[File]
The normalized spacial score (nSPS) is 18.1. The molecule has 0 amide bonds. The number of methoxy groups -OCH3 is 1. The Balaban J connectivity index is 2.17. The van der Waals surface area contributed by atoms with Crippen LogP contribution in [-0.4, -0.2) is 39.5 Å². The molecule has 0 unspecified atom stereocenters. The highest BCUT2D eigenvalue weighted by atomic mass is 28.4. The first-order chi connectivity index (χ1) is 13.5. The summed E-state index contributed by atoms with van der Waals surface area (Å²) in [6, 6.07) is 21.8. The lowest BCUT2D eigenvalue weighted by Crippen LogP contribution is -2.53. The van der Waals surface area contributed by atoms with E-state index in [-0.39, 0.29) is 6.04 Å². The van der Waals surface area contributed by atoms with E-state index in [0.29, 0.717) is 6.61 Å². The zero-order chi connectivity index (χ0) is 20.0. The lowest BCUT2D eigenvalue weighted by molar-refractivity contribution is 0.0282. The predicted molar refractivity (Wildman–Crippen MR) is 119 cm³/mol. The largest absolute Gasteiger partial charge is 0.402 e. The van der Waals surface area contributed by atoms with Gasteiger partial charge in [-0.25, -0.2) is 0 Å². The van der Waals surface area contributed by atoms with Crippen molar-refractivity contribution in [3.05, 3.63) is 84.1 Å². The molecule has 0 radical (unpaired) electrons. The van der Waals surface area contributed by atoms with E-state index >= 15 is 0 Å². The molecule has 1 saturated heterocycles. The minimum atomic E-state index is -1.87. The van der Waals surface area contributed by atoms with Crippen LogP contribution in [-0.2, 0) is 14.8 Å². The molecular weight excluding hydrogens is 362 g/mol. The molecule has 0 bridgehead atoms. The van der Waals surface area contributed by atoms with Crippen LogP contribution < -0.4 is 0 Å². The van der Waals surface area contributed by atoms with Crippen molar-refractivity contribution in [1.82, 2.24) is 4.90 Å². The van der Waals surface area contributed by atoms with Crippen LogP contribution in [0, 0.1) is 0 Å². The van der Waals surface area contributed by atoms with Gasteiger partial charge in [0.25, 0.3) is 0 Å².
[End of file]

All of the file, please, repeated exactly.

The normalized spacial score (nSPS) is 18.1. The molecule has 0 amide bonds. The number of methoxy groups -OCH3 is 1. The Balaban J connectivity index is 2.17. The van der Waals surface area contributed by atoms with Crippen LogP contribution in [-0.4, -0.2) is 39.5 Å². The molecule has 0 unspecified atom stereocenters. The highest BCUT2D eigenvalue weighted by atomic mass is 28.4. The first-order chi connectivity index (χ1) is 13.5. The summed E-state index contributed by atoms with van der Waals surface area (Å²) in [6, 6.07) is 21.8. The lowest BCUT2D eigenvalue weighted by Crippen LogP contribution is -2.53. The van der Waals surface area contributed by atoms with E-state index in [-0.39, 0.29) is 6.04 Å². The van der Waals surface area contributed by atoms with E-state index in [0.29, 0.717) is 6.61 Å². The zero-order chi connectivity index (χ0) is 20.0. The lowest BCUT2D eigenvalue weighted by molar-refractivity contribution is 0.0282. The predicted molar refractivity (Wildman–Crippen MR) is 119 cm³/mol. The largest absolute Gasteiger partial charge is 0.402 e. The van der Waals surface area contributed by atoms with Gasteiger partial charge in [-0.25, -0.2) is 0 Å². The van der Waals surface area contributed by atoms with Crippen molar-refractivity contribution in [3.05, 3.63) is 84.1 Å². The molecule has 0 radical (unpaired) electrons. The van der Waals surface area contributed by atoms with E-state index >= 15 is 0 Å². The molecule has 1 saturated heterocycles. The minimum atomic E-state index is -1.87. The van der Waals surface area contributed by atoms with Crippen LogP contribution in [-0.2, 0) is 14.8 Å². The molecular weight excluding hydrogens is 362 g/mol. The molecule has 0 bridgehead atoms. The van der Waals surface area contributed by atoms with Crippen LogP contribution < -0.4 is 0 Å². The van der Waals surface area contributed by atoms with Crippen molar-refractivity contribution in [1.82, 2.24) is 4.90 Å². The van der Waals surface area contributed by atoms with Crippen LogP contribution in [0, 0.1) is 0 Å². The van der Waals surface area contributed by atoms with Gasteiger partial charge in [0.25, 0.3) is 0 Å².